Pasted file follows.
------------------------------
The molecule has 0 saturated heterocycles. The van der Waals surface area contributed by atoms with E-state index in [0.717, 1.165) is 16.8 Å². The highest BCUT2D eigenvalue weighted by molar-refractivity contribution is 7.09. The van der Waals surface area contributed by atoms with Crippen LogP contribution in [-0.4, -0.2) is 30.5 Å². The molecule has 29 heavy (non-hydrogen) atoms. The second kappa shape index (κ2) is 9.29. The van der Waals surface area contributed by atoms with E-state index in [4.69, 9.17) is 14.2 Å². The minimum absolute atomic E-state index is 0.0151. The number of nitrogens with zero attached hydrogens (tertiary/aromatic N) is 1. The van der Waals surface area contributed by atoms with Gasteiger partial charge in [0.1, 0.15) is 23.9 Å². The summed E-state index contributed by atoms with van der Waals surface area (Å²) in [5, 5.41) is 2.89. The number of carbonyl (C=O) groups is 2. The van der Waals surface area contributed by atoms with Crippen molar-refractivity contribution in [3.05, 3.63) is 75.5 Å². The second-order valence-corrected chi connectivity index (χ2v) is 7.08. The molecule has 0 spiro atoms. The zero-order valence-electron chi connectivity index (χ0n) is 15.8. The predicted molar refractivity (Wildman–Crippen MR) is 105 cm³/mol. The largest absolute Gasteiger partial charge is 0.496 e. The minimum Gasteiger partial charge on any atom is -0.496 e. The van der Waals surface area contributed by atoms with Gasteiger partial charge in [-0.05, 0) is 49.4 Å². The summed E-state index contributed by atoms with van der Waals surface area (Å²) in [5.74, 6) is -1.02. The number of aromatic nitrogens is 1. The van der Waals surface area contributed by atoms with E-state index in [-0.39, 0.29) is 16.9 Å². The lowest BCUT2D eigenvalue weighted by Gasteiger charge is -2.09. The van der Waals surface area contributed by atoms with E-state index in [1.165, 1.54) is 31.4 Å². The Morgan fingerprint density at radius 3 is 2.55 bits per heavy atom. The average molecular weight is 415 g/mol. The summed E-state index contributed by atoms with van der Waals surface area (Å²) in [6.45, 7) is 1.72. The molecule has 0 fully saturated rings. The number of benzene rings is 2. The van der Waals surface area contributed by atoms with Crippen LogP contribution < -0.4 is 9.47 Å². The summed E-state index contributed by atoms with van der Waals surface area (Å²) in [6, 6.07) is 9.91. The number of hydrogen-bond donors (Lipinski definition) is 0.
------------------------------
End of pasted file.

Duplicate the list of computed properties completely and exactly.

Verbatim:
The molecule has 0 saturated heterocycles. The van der Waals surface area contributed by atoms with E-state index in [0.717, 1.165) is 16.8 Å². The highest BCUT2D eigenvalue weighted by molar-refractivity contribution is 7.09. The van der Waals surface area contributed by atoms with Crippen LogP contribution in [-0.4, -0.2) is 30.5 Å². The molecule has 29 heavy (non-hydrogen) atoms. The second kappa shape index (κ2) is 9.29. The van der Waals surface area contributed by atoms with E-state index in [4.69, 9.17) is 14.2 Å². The minimum absolute atomic E-state index is 0.0151. The number of nitrogens with zero attached hydrogens (tertiary/aromatic N) is 1. The van der Waals surface area contributed by atoms with Gasteiger partial charge in [0.1, 0.15) is 23.9 Å². The summed E-state index contributed by atoms with van der Waals surface area (Å²) in [5, 5.41) is 2.89. The number of carbonyl (C=O) groups is 2. The van der Waals surface area contributed by atoms with Crippen molar-refractivity contribution in [3.05, 3.63) is 75.5 Å². The second-order valence-corrected chi connectivity index (χ2v) is 7.08. The molecule has 0 spiro atoms. The zero-order valence-electron chi connectivity index (χ0n) is 15.8. The predicted molar refractivity (Wildman–Crippen MR) is 105 cm³/mol. The largest absolute Gasteiger partial charge is 0.496 e. The minimum Gasteiger partial charge on any atom is -0.496 e. The van der Waals surface area contributed by atoms with Gasteiger partial charge in [-0.05, 0) is 49.4 Å². The summed E-state index contributed by atoms with van der Waals surface area (Å²) in [5.74, 6) is -1.02. The number of aromatic nitrogens is 1. The van der Waals surface area contributed by atoms with E-state index in [-0.39, 0.29) is 16.9 Å². The lowest BCUT2D eigenvalue weighted by Gasteiger charge is -2.09. The van der Waals surface area contributed by atoms with E-state index in [1.165, 1.54) is 31.4 Å². The Morgan fingerprint density at radius 3 is 2.55 bits per heavy atom. The average molecular weight is 415 g/mol. The summed E-state index contributed by atoms with van der Waals surface area (Å²) in [6.45, 7) is 1.72. The molecule has 0 fully saturated rings. The number of benzene rings is 2. The van der Waals surface area contributed by atoms with Crippen LogP contribution < -0.4 is 9.47 Å². The summed E-state index contributed by atoms with van der Waals surface area (Å²) in [6, 6.07) is 9.91. The number of hydrogen-bond donors (Lipinski definition) is 0.